Mohandas Karamchand Gandhi was born on 2nd October 1869 in Porbandar, Gujarat. This year we are celebrating his 151st Birth Anniversary.
This day is observed as an officially declared national holiday and celebrated across states and territories in India. This day is celebrated by remembering Gandhi and his teachings.
Not only in India, but this day is also observed as ‘International Non-Violence day’, a resolution declared by UN General Assembly on June 15, 2007. The resolution reaffirms “the universal relevance of the principle of non-violence” and the desire “to secure a culture of peace, tolerance, understanding and non-violence”.
Gandhi has immensely contributed and known for his major contribution in fighting for Independence from British rule. His non-violent way of life and he led the Dandi Salt March in 1930. In 1942, he launched the Quit India Movement and he was also instrumental in abolishing the age-old practice of untouchability.
He always believed the path of non-violence and peace and is also regarded as ‘Father of the Nation’ and many people follow his teachings and ideologies:
Let’s look at Gandhi’s Ideologies:
- Truth and Non-Violence– One of the foremost ideology of Gandhi
- According to him, truth is the relative truth of truthfulness in word and deed and the absolute truth – the ultimate reality. This ultimate truth is God as God is reality and morality.
- Nonviolence meaning peacefulness or the absence of overt violence is understood by Mahatma Gandhi to denote active love. Nonviolence or love is regarded as the highest law of humankind.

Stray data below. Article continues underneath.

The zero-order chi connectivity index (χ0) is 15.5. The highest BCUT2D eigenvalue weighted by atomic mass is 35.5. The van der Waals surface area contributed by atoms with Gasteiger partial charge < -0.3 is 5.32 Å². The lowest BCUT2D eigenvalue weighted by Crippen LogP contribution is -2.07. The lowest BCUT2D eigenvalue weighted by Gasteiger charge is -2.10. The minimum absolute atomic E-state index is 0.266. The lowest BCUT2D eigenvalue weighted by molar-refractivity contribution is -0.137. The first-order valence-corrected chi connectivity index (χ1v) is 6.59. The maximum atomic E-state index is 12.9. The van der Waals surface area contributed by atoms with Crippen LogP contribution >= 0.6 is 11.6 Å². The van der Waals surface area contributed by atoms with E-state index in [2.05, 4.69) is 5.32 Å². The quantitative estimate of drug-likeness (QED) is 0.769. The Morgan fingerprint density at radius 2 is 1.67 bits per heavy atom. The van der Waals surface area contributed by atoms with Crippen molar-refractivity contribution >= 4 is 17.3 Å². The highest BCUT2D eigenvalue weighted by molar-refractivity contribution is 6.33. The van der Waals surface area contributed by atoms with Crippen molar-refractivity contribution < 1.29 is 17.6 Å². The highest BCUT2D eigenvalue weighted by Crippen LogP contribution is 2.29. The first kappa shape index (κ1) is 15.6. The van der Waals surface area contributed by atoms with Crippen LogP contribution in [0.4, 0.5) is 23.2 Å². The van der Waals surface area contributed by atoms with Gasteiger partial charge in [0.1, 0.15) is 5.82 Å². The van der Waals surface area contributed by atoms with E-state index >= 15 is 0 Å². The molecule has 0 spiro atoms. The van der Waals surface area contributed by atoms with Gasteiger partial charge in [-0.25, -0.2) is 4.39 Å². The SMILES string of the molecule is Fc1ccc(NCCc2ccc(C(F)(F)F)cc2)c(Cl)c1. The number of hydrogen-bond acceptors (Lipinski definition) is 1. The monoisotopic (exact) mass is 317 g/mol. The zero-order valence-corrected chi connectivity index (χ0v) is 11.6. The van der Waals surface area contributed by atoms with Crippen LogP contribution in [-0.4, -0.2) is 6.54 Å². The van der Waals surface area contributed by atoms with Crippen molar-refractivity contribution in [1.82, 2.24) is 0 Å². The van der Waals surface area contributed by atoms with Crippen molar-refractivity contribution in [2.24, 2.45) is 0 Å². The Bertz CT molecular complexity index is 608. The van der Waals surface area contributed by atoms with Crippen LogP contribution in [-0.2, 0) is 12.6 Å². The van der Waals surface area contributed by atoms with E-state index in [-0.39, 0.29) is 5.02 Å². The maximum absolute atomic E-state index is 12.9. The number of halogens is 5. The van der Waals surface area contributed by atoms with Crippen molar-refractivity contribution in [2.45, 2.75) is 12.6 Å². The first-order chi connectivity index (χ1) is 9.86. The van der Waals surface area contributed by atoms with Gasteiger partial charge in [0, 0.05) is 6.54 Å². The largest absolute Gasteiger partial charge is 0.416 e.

2. Satyagraha – For Gandhi method of nonviolent action is Satyagraha. It means the exercise of the purest soul-force against all injustice, oppression and exploitation.
- This word has arrived from “Satya” meaning truth and “Agraha” meaning holding firmly.
- The origin of Satyagraha can be found in the Upanishads and in the teachings of Buddha, Mahavira and a number of other greats including Tolstoy and Ruskin.
3. Swaraj– The word swaraj means self-rule and gave it the content of an integral revolution that encompasses all spheres of life.
- For people, it meant the sum total of the swaraj (self-rule) of individuals and But for him, swaraj meant freedom for the meanest of his countrymen. Swaraj is much more than freedom from all restraints it is self-rule, self-restraint and could be equated with moksha or salvation.
4. Trusteeship– It is a socio-economic philosophy that was propounded by Gandhi Ji.
- It provides a means by which the wealthy people would be the trustees of trusts that looked after the welfare of the people in general.
- This principle reflects Gandhi Ji’s spiritual development, which he owed partly to his deep involvement with and the study of theosophical literature and the Bhagavad Gita.
5. Swadeshi – The word swadeshi is derived from Sanskrit. ‘Swa’ means self or own and ‘desh’ means country. So Swadesh means ‘one’s own country’.
- Swadeshi is the focus on acting within and from one’s own community, both politically and economically.
- Gandhi Ji believed this would lead to independence from British control. Swadeshi acted as a key to the independence of India and it was represented by the ‘charkha or the spinning wheel.’
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